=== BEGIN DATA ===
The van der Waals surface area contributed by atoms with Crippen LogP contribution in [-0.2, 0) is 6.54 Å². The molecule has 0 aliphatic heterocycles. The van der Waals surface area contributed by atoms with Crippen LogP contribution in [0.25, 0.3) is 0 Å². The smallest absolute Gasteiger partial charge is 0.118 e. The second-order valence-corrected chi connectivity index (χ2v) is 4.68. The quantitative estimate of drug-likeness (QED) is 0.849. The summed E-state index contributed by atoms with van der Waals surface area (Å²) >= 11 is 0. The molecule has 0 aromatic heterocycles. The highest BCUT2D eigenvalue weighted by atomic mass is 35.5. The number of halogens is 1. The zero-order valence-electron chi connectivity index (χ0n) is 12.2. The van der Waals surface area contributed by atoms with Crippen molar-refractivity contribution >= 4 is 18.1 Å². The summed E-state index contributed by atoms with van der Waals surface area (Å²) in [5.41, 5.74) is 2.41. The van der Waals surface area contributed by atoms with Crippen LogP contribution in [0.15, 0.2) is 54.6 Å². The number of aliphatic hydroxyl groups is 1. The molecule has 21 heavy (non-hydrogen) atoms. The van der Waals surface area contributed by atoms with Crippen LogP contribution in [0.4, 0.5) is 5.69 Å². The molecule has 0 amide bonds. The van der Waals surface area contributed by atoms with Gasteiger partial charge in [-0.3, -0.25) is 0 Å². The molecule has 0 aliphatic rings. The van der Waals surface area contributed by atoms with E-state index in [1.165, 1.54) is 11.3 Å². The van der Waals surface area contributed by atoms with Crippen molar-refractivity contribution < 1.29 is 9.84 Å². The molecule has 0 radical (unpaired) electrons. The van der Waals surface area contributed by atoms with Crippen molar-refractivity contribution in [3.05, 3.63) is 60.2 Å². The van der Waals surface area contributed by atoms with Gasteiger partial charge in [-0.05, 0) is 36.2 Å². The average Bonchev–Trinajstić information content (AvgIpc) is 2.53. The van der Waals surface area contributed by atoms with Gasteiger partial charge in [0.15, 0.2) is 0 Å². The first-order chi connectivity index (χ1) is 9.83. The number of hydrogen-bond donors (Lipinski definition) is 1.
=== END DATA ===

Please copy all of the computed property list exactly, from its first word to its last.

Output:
The van der Waals surface area contributed by atoms with Crippen LogP contribution in [-0.2, 0) is 6.54 Å². The molecule has 0 aliphatic heterocycles. The van der Waals surface area contributed by atoms with Crippen LogP contribution in [0.25, 0.3) is 0 Å². The smallest absolute Gasteiger partial charge is 0.118 e. The second-order valence-corrected chi connectivity index (χ2v) is 4.68. The quantitative estimate of drug-likeness (QED) is 0.849. The summed E-state index contributed by atoms with van der Waals surface area (Å²) >= 11 is 0. The molecule has 0 aromatic heterocycles. The highest BCUT2D eigenvalue weighted by atomic mass is 35.5. The number of halogens is 1. The zero-order valence-electron chi connectivity index (χ0n) is 12.2. The van der Waals surface area contributed by atoms with Crippen molar-refractivity contribution >= 4 is 18.1 Å². The summed E-state index contributed by atoms with van der Waals surface area (Å²) in [5.41, 5.74) is 2.41. The van der Waals surface area contributed by atoms with Crippen LogP contribution in [0.15, 0.2) is 54.6 Å². The number of aliphatic hydroxyl groups is 1. The molecule has 21 heavy (non-hydrogen) atoms. The van der Waals surface area contributed by atoms with Crippen LogP contribution in [0.4, 0.5) is 5.69 Å². The molecule has 0 amide bonds. The van der Waals surface area contributed by atoms with Gasteiger partial charge in [-0.3, -0.25) is 0 Å². The molecule has 0 aliphatic rings. The van der Waals surface area contributed by atoms with E-state index in [1.165, 1.54) is 11.3 Å². The van der Waals surface area contributed by atoms with Crippen molar-refractivity contribution < 1.29 is 9.84 Å². The molecule has 0 radical (unpaired) electrons. The van der Waals surface area contributed by atoms with Crippen molar-refractivity contribution in [3.05, 3.63) is 60.2 Å². The van der Waals surface area contributed by atoms with Gasteiger partial charge in [-0.05, 0) is 36.2 Å². The average Bonchev–Trinajstić information content (AvgIpc) is 2.53. The van der Waals surface area contributed by atoms with Gasteiger partial charge in [0.15, 0.2) is 0 Å². The first-order chi connectivity index (χ1) is 9.83. The number of hydrogen-bond donors (Lipinski definition) is 1.